PROSITE documentation PDOC50122
CheB-type methylesterase domain profile


The response regulator CheB functions within the bacterial chemotaxis system together with the methyltransferase CheR (see <PDOC50123>) to control the level of chemoreceptor methylation, influencing the signaling activities of the receptors. Like many members of the response regulator family, CheB has a multidomain architecture. It consists of an N-terminal phosphoaccepting regulatory domain with a conserved fold containing the site of phosphorylation, a single conserved aspartate residue (see <PDOC50110>), and a C-terminal effector domain joined by a linker region. The effector domain is a methylesterase (EC that catalyses the hydrolysis of γ-carboxyl glutamyl methyl esters in the cytoplasmic domain of chemoreceptor proteins [1,2]. The CheB methylesterase domain belongs to the class of serine hydrolases that contain active site catalytic triads consisting of serine, histidine and aspartate residues [3]. Inhibition of methylesterase activity in intact unphosphorylated CheB is due to partial occlusion of the active site by the regulatory domain, thereby restricting access of the substrate chemoreceptors. The phosphorylation of the regulatory domain results in reorganization of the domain interface, allowing exposure of the active site to the receptor substrate [4,5].

The crystal structure of the Salmonella typhimurium CheB methylesterase has been solved. The structure of the CheB methylesterase domain is composed of six α-helices and nine β-strands with an overall α/β fold common for globular proteins that can be classified as a slight variation of a doubly wound α/β domain. The core of the molecules consists of a seven-stranded parallel β-sheet and is flanked by three α-helices on one side and three α-helices plus an antiparallel β-hairpin motif on the opposite side of the sheet [3,4].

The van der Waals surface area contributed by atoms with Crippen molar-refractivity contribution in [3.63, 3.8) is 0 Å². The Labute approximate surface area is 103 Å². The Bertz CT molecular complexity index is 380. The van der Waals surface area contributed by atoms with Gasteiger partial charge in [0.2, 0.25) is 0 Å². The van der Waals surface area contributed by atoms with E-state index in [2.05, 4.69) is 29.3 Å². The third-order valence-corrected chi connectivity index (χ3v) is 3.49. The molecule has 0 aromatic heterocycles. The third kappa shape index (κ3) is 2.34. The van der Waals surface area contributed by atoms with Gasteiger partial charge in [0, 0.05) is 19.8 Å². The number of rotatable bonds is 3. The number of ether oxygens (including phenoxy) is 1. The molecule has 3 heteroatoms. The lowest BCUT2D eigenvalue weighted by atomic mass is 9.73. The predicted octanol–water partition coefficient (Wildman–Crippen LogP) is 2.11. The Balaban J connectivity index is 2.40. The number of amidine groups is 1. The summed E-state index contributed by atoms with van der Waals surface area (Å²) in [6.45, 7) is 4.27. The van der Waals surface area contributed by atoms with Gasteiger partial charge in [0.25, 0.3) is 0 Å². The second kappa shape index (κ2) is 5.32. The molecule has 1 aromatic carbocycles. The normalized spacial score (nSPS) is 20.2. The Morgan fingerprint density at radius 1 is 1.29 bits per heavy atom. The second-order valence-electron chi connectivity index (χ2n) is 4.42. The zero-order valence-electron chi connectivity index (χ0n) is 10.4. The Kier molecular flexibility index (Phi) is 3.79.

The profile we developed covers the entire CheB methylesterase domain.

Last update:

January 2002 / First entry.


Technical section

PROSITE method (with tools and information) covered by this documentation:

CHEB, PS50122; CheB-type methylesterase domain profile  (MATRIX)


1AuthorsSimms S.A. Keane M.G. Stock J.
TitleMultiple forms of the CheB methylesterase in bacterial chemosensing.
SourceJ. Biol. Chem. 260:10161-10168(1985).
PubMed ID2991277

2AuthorsLupas A. Stock J.
TitlePhosphorylation of an N-terminal regulatory domain activates the CheB methylesterase in bacterial chemotaxis.
SourceJ. Biol. Chem. 264:17337-17342(1989).
PubMed ID2677005

3AuthorsWest A.H. Martinez-Hackert E. Stock A.M.
TitleCrystal structure of the catalytic domain of the chemotaxis receptor methylesterase, CheB.
SourceJ. Mol. Biol. 250:276-290(1995).
PubMed ID7608974

4AuthorsDjordjevic S. Goudreau P.N. Xu Q. Stock A.M. West A.H.
TitleStructural basis for methylesterase CheB regulation by a phosphorylation-activated domain.
SourceProc. Natl. Acad. Sci. U.S.A. 95:1381-1386(1998).
PubMed ID9465023

5AuthorsAnand G.S. Goudreau P.N. Stock A.M.
TitleActivation of methylesterase CheB: evidence of a dual role for the regulatory domain.
SourceBiochemistry 37:14038-14047(1998).
PubMed ID9760239

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